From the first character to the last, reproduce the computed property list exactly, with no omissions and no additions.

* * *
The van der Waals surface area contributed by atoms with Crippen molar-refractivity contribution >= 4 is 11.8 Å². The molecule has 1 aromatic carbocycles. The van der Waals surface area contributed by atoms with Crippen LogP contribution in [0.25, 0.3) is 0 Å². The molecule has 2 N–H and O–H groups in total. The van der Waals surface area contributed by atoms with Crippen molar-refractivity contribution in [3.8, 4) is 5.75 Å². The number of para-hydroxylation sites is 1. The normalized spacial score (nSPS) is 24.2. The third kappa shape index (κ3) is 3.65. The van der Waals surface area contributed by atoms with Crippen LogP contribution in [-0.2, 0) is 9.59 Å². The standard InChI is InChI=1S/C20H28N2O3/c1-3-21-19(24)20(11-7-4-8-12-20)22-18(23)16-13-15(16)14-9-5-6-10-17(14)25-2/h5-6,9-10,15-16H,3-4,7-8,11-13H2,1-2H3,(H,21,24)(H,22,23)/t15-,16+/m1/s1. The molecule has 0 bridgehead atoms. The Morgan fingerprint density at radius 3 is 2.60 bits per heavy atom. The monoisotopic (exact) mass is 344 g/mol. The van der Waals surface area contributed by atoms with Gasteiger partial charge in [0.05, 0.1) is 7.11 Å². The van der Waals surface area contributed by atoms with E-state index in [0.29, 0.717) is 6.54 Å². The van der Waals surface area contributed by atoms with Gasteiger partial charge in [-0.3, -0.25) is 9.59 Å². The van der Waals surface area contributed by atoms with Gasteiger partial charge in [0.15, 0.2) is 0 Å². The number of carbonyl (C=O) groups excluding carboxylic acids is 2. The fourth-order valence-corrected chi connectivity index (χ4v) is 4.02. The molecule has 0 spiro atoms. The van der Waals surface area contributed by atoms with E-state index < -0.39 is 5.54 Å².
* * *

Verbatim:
The van der Waals surface area contributed by atoms with Crippen molar-refractivity contribution >= 4 is 11.8 Å². The molecule has 1 aromatic carbocycles. The van der Waals surface area contributed by atoms with Crippen LogP contribution in [0.25, 0.3) is 0 Å². The molecule has 2 N–H and O–H groups in total. The van der Waals surface area contributed by atoms with Crippen molar-refractivity contribution in [3.8, 4) is 5.75 Å². The number of para-hydroxylation sites is 1. The normalized spacial score (nSPS) is 24.2. The third kappa shape index (κ3) is 3.65. The van der Waals surface area contributed by atoms with Crippen LogP contribution in [-0.2, 0) is 9.59 Å². The standard InChI is InChI=1S/C20H28N2O3/c1-3-21-19(24)20(11-7-4-8-12-20)22-18(23)16-13-15(16)14-9-5-6-10-17(14)25-2/h5-6,9-10,15-16H,3-4,7-8,11-13H2,1-2H3,(H,21,24)(H,22,23)/t15-,16+/m1/s1. The molecule has 0 bridgehead atoms. The Morgan fingerprint density at radius 3 is 2.60 bits per heavy atom. The monoisotopic (exact) mass is 344 g/mol. The van der Waals surface area contributed by atoms with Gasteiger partial charge in [0.05, 0.1) is 7.11 Å². The van der Waals surface area contributed by atoms with E-state index in [0.29, 0.717) is 6.54 Å². The van der Waals surface area contributed by atoms with Gasteiger partial charge in [-0.3, -0.25) is 9.59 Å². The van der Waals surface area contributed by atoms with Gasteiger partial charge in [0.15, 0.2) is 0 Å². The number of carbonyl (C=O) groups excluding carboxylic acids is 2. The fourth-order valence-corrected chi connectivity index (χ4v) is 4.02. The molecule has 0 spiro atoms. The van der Waals surface area contributed by atoms with E-state index < -0.39 is 5.54 Å².